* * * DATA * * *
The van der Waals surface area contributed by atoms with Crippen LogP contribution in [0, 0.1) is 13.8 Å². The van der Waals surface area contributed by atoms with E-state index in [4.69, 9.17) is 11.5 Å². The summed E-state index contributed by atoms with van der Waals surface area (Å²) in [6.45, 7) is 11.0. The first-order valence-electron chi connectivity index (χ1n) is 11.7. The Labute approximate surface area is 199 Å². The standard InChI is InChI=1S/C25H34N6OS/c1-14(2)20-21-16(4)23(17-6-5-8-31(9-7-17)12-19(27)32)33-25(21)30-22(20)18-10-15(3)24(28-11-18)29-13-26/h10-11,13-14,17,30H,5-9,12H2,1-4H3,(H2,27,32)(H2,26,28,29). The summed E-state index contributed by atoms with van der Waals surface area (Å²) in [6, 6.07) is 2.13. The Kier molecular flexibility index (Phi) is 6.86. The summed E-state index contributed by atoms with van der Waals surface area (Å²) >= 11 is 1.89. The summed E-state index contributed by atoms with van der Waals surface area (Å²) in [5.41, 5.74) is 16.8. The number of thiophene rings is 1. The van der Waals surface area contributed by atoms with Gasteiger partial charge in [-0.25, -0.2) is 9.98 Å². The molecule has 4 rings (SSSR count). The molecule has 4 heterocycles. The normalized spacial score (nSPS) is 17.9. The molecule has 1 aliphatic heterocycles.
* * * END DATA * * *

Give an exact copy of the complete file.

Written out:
The van der Waals surface area contributed by atoms with Crippen LogP contribution in [0, 0.1) is 13.8 Å². The van der Waals surface area contributed by atoms with E-state index in [4.69, 9.17) is 11.5 Å². The summed E-state index contributed by atoms with van der Waals surface area (Å²) in [6.45, 7) is 11.0. The first-order valence-electron chi connectivity index (χ1n) is 11.7. The Labute approximate surface area is 199 Å². The standard InChI is InChI=1S/C25H34N6OS/c1-14(2)20-21-16(4)23(17-6-5-8-31(9-7-17)12-19(27)32)33-25(21)30-22(20)18-10-15(3)24(28-11-18)29-13-26/h10-11,13-14,17,30H,5-9,12H2,1-4H3,(H2,27,32)(H2,26,28,29). The summed E-state index contributed by atoms with van der Waals surface area (Å²) in [6, 6.07) is 2.13. The Kier molecular flexibility index (Phi) is 6.86. The summed E-state index contributed by atoms with van der Waals surface area (Å²) >= 11 is 1.89. The summed E-state index contributed by atoms with van der Waals surface area (Å²) in [5.41, 5.74) is 16.8. The number of thiophene rings is 1. The van der Waals surface area contributed by atoms with Gasteiger partial charge in [-0.25, -0.2) is 9.98 Å². The molecule has 4 rings (SSSR count). The molecule has 4 heterocycles. The normalized spacial score (nSPS) is 17.9. The molecule has 1 aliphatic heterocycles.